Hazardous chemicals kill thousands at work
As we pause to remember those who have died of cancer and those who are currently suffering it is important to acknowledge the relationship between our health and well-being and the workplace. Thousands of Australian workers die each year as a result of exposure to deadly chemicals in the workplace. Victorian Trades Hall Council occupational health and safety co-ordinator Cathy Butcher said cancer was the silent killer of workers who were exposed to hazardous substances at work over many years. "When you think of workplace fatalities don't imagine it is just about workers being killed in isolated tragic incidents. It is also about those who die long painful deaths from cancerous diseases they have contracted as a result of working with dangerous and toxic chemicals." Ms Butcher said employers had a moral and legal responsibility to provide employees with comprehensive information and training on hazardous chemicals in the workplace and to support research into the causal relationship between cancer and exposure to chemicals at work. A study conducted by WorkSafe Australia in 1993 estimated that 2300 Australians died each year from occupational exposure to hazardous substances. The International Labour Organisation (ILO) has recently estimated that between 1.9 and 2.3 million workers die from work-related causes every year. Of these deaths 354,00 are a result of accidents. The remaining deaths are attributed to occupational diseases including cancers, chronic lung disorders and nervous system conditions. Statistically, cancer affects almost one in three people. Those who are not directly affected by the disease will know someone who is.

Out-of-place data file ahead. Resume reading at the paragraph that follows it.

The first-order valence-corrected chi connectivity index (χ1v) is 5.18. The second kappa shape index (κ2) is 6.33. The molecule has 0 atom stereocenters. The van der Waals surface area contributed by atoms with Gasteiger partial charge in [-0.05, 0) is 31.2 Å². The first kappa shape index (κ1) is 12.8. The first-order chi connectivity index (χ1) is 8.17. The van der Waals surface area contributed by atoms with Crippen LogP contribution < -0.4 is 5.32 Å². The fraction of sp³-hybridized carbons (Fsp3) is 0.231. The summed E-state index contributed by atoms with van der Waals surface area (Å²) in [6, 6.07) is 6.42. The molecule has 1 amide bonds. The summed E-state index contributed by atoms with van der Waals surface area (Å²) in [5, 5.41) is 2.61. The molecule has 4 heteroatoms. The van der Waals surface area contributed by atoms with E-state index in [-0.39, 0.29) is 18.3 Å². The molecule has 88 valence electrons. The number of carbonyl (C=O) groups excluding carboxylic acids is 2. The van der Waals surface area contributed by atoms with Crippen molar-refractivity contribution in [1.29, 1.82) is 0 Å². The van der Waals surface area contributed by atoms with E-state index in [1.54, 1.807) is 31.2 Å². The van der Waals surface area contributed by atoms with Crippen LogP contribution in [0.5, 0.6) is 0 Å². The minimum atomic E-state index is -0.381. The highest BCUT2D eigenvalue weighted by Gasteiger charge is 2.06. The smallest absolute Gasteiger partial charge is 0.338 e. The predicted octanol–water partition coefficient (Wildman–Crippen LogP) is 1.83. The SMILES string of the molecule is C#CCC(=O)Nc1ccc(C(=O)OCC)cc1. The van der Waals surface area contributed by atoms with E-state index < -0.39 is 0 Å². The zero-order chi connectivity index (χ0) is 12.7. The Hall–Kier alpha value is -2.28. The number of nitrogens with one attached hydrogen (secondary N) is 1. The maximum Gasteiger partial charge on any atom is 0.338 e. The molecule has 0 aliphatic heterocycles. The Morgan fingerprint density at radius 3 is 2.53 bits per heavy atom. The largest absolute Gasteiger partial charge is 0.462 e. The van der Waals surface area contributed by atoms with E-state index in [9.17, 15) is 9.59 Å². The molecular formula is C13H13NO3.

* * *Acknowledgements: Victorian Trades Hall Council